Archive for March, 2012

Quick French Chix

March 26, 2012

Winds may blow us off course, but eventually set us back down where we began. I’ve boned whole chickens, stuffed them with exotic rice and preserved lemons, bathed them in sauces of mushrooms, pistachios, fresh herbs and creme fraiche, but sometimes I’m ready for some simple fried chicken. I’m not interested in the boneless, battered, deep-fried model but just an honest piece of flavorful, free-range chicken seared until the skin is crispy, the meat juicy and bathed with a simple reduction of greaseless pan glazing.

Long ago I learned all it takes in addition to my heirloom cast-iron skillet, a swirl of oil, and a few cloves of garlic is a splash of common red wine vinegar. I’ve repeated this chicken sauté countless times over the decades with slight variations along the way, and it’s always a favorite. Diners will never guess the secret ingredient is vinegar that sweetens, tenderizes and moistens the chicken.

Country cooks have long known the benefits of using vinegar, one of the oldest kitchen staples. All you need are five ingredients, along with salt and pepper and half an hour to recreate the version of fried chicken that made Paul Bocuse a celebrity chef forty years ago. Even if you hesitate at the vinegar idea, you’ll want to give this healthy, tasty alternative a chance. It’s not necessary to use fancy balsamic, sherry or champagne vinegars here; simple salad vinegar, red wine or cider, is fine. For any pan-fried chicken, choose bone-in pieces that boost calcium, hold in moisture—and as most chicken aficionados know, the choice pieces are dark.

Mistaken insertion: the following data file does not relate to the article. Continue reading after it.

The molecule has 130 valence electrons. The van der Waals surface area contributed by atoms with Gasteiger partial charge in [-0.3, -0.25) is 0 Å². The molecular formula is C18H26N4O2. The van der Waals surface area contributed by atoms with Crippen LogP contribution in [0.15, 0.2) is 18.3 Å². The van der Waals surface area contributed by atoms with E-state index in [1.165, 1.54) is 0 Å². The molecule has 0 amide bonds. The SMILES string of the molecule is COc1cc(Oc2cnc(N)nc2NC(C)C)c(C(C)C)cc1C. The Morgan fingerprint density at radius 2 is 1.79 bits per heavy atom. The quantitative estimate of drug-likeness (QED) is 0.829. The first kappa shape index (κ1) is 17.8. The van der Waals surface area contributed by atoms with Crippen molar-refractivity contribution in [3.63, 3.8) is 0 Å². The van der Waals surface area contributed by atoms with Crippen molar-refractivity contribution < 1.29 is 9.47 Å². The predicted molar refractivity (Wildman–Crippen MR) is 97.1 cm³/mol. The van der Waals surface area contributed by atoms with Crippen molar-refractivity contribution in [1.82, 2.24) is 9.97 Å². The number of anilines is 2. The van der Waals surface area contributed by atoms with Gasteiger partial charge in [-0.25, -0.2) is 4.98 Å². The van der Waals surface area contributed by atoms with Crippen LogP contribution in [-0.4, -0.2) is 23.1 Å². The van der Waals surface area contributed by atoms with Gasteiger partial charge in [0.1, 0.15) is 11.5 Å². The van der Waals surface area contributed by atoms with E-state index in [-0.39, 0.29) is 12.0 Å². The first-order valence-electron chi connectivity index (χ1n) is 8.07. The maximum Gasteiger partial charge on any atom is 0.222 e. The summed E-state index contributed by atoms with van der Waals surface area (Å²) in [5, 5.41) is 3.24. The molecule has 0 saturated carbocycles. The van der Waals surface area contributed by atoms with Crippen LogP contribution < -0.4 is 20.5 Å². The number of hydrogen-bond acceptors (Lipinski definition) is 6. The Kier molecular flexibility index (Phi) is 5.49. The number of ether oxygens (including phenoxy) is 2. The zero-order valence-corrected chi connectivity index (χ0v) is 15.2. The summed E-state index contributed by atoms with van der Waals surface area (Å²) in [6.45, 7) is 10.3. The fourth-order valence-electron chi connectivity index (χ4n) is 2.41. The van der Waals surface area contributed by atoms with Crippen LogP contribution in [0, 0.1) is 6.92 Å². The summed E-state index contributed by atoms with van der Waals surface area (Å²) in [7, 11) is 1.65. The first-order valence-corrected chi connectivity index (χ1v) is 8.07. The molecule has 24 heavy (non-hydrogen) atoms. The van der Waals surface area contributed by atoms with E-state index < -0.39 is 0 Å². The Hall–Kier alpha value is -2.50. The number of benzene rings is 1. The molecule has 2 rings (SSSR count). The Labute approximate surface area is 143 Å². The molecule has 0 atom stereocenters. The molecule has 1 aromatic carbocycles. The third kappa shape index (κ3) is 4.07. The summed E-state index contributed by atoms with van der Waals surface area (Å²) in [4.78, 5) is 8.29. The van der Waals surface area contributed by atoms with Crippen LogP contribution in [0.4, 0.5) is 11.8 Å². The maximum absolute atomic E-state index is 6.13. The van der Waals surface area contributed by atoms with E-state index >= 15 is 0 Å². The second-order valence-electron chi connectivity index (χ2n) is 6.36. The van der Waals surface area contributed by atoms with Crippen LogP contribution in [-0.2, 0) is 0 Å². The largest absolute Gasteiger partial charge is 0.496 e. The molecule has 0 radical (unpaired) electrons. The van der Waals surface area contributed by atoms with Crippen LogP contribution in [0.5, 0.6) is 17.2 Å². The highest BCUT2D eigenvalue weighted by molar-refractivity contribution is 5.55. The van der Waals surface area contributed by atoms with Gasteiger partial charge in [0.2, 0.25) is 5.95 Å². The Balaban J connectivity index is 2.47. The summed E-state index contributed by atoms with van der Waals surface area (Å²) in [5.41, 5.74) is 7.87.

French Style Sautéed Vinegar Chicken

4 leg/thigh pieces of free-range chicken (about 2 1/2 lbs.), or one 3-lb. chicken cut in pieces.

salt and pepper

1 tablespoon olive or vegetable oil

6-8 large whole cloves garlic

4 tablespoons red wine vinegar

1 teaspoon flour

1 teaspoon tomato paste, Dijon mustard or 1 chopped fresh


3/4 cup (6 fl. oz.) chicken stock

Cut through the underside fat line between the knee and thigh joint to make two pieces or just sever the tendon so the joint will lie flat as it cooks. Blot chicken dry with paper towels and sprinkle with salt and pepper.

Swirl oil in a heavy iron skillet and heat until oil shimmers. Find a lid or a baking sheet that will cover the skillet tightly, and set aside. Using tongs, add chicken pieces, skin side down. Distribute whole, unpeeled garlic cloves among chicken pieces. Sauté over moderately high heat for ten minutes. Turn chicken, which should be deeply golden, and cook for ten minutes on the other side. At this point the chicken should be almost cooked through.

Remove chicken and garlic to a plate, and pour fat from pan (there may be as much as 4-5 tablespoons excess fat). Return chicken and garlic to skillet; bring heat back up. Measure 4 tablespoons vinegar. Once the chicken is again sizzling, pour the vinegar over the chicken and immediately cover with lid and steam the chicken for 5 minutes.  Remove the lid; again remove chicken and garlic from the skillet which will be filmed with a sticky residue from the vinegar and chicken juices; this is the precious bit to turn into a glazing sauce.

Work the teaspoon of flour into the little bit of remaining fat, and add tomato paste, mustard or diced whole tomato. Whisk in chicken stock and boil up quickly to form a light sauce. Return the chicken and garlic to the pan, coat with sauce and simmer a few seconds. Serve with sauce glaze, whole soft garlic cloves and a sprinkling of fresh parsley and chives. Serves 4. Any leftovers make excellent room-temperature picnic bits.